New study uses intracranial recordings to investigate memory development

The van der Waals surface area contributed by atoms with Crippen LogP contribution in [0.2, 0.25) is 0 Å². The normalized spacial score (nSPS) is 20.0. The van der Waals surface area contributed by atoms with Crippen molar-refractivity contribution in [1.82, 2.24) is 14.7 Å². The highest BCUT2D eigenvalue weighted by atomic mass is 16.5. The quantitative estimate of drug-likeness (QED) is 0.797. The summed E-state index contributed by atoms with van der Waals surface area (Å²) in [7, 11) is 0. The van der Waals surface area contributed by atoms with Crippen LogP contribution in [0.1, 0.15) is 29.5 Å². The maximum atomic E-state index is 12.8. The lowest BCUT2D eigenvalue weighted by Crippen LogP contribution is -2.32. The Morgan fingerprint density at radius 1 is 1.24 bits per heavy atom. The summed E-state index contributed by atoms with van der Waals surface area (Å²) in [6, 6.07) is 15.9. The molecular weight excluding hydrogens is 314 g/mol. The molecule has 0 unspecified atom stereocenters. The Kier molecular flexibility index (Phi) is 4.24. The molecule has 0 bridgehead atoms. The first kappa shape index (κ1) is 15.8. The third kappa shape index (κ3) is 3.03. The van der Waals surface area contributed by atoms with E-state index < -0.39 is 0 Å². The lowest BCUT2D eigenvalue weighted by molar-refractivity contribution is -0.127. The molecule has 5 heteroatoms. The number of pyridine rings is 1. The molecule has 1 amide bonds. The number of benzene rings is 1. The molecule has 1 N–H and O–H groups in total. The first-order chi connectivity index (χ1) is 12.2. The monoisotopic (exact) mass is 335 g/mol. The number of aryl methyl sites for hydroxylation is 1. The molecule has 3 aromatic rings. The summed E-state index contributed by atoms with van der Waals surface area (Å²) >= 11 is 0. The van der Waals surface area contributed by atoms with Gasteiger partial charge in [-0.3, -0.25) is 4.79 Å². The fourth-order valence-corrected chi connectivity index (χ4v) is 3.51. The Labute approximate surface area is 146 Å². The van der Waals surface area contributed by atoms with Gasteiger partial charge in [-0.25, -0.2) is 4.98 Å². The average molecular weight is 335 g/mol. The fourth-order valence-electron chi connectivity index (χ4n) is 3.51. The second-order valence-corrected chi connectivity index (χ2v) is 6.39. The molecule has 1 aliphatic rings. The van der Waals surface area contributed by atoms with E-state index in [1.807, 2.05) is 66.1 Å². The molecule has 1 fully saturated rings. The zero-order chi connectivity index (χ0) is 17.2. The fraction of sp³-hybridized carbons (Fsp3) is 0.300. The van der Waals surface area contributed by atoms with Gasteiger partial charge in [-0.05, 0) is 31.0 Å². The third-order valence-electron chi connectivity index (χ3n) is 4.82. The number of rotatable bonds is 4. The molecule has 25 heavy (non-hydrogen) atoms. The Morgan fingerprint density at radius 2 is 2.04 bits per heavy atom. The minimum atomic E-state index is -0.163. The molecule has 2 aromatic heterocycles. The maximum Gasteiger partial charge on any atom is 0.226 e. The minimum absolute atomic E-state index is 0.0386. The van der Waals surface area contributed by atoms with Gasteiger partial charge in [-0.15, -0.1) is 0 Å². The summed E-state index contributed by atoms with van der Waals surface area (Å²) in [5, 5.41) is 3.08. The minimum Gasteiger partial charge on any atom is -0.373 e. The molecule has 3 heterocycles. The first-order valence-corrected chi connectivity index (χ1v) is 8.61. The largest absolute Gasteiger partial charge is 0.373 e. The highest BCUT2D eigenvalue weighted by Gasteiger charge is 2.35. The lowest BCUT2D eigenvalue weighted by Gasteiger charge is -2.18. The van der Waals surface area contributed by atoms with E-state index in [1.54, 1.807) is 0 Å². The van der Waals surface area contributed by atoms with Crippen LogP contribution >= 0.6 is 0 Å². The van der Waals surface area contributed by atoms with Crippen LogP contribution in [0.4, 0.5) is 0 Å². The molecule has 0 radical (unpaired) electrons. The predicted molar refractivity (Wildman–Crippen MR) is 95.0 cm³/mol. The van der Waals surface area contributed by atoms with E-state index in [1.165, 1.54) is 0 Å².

first_imgReviewed by Kate Anderton, B.Sc. (Editor)Dec 19 2018Declarative memory — memories that can be consciously recalled — is critical to everyday life. Throughout childhood and adolescence, declarative memory improves remarkably. However, until most recently, there was a critical gap in our understanding of how maturation of the prefrontal cortex drives memory development.A team of researchers led by Noa Ofen, Ph.D., associate professor of psychology in Wayne State University’s College of Liberal Arts and Sciences and Institute of Gerontology, and Lisa Johnson, Ph.D., postdoctoral research scientist at the Helen Wills Neuroscience Institute, University of California-Berkeley, are addressing this critical gap through the use of electrocorticographic (ECoG) data recorded directly from the prefrontal cortex in a cohort of 17 children and adolescents. These ECoG recordings were obtained from patients with surgically implanted subdural electrodes used for the clinical management of seizures.Related StoriesResearchers identify gene mutations linked to leukemia in children with Down’s syndromeNew network for children and youth with special health care needs seeks to improve systems of carePuzzling paralysis affecting healthy children warns CDC”In our study, we used an established task employed in numerous studies aimed at investigating memory development in this age group,” said Ofen. “It provided our team with rare insight previously not obtainable.”The team followed a two-tier, unbiased approach to ECoG data analysis by which data were first analyzed per trial on the individual level using non-parametric statistics, and then modeled on the group level.”The high spatiotemporal precision of these recordings allowed us to provide a unique demonstration of how the developing prefrontal cortex drives the formation of memories of events in our own lives,” said Johnson. “Our research shows that earlier activity predicts greater memory accuracy, and sub-second deviations in activity flow between frontal subregions predict memory formation.”This study is the first to demonstrate that the spatiotemporal propagation of frontal activity supports memory formation in children as young as 6 years of age, and show how adjacent frontal subregions follow dissociable developmental trajectories. Source:http://research.wayne.edu/news/new-memory-study-first-to-use-intracranial-recordings-33764last_img